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Biologists research why high number of common murres die along Oregon’s coast

A bunch of birds standing around.
Photo courtesy of Roy Lowe
U.S. Fish and Wildlife Service
Common murres can be found in clusters along Oregon's coast, particularly in Newport.

Oregon biologists say a large number of young common murres are dying along the coast. They’re asking the public to leave the black-and-white seabirds alone as they try to survive.

Oregon Department of Fish and Wildlife officials say it’s not unusual to find young murres struggling around this time of year, as fledglings leave their nests and try to make it on their own. And this year’s numbers of dying or sick birds are higher than usual.

Researchers say an extremely warm ocean along Oregon’s coast could be a factor, as warmer temperatures can kill the fish and crustaceans that the birds rely on for food.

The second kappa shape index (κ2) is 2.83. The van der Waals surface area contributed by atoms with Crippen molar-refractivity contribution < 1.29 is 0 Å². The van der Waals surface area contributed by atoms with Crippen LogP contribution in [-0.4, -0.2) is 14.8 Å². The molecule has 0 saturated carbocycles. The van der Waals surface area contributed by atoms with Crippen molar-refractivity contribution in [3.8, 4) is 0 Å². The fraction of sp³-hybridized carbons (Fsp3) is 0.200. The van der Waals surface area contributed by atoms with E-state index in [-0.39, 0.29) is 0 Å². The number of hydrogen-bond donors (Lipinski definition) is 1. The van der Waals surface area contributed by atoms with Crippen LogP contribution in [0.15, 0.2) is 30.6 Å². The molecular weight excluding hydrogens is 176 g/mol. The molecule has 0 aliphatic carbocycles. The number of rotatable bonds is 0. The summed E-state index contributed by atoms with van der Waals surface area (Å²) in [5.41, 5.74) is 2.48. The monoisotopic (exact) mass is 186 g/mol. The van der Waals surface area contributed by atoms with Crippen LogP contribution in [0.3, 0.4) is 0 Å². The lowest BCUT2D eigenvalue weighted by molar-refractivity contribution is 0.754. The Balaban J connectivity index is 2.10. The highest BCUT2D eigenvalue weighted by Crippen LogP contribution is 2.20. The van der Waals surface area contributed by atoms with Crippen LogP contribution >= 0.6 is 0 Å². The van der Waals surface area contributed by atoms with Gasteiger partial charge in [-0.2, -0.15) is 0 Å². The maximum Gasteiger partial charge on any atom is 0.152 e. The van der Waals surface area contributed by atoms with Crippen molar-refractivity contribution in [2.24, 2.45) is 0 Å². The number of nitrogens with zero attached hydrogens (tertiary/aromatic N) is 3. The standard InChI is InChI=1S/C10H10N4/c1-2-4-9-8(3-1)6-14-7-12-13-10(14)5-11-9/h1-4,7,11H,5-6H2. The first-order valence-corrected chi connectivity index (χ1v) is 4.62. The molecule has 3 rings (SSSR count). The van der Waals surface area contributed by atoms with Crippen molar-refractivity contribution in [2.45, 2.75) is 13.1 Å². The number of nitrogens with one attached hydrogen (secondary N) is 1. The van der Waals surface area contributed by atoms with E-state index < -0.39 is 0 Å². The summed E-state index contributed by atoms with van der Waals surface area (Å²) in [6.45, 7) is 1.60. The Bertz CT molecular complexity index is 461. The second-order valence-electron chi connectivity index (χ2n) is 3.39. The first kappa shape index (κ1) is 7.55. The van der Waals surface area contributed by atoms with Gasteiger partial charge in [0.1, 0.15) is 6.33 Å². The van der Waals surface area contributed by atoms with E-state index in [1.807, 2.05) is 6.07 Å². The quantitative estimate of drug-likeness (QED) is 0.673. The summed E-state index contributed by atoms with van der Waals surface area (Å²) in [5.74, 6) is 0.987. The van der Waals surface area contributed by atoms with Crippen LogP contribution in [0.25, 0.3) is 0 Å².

The sick murres found so far appear to be starving and cold. Without proper nutrition, they can struggle to maintain their body heat.

Even with this apparent die-off, common murres continue to have a thriving population in Oregon, according to biologists. They’re one of the state’s most abundant nesting seabirds. They look similar to penguins but with all-black faces and long, pointy beaks.

The highest concentration of common murres in Oregon can be found at Colony Rock in Newport in the summer. They can also be found in Bandon.

Biologists are encouraging the public to leave struggling murres alone because that will ensure they have a chance at survival. ODFW officials say rehabilitation isn’t an option for common murres, since their populations in the state are generally abundant.

Copyright 2023 Oregon Public Broadcasting.

April Ehrlich began freelancing for Jefferson Public Radio in the fall of 2016, and then officially joined the team as its Morning Edition Host and a Jefferson Exchange producer in August 2017.
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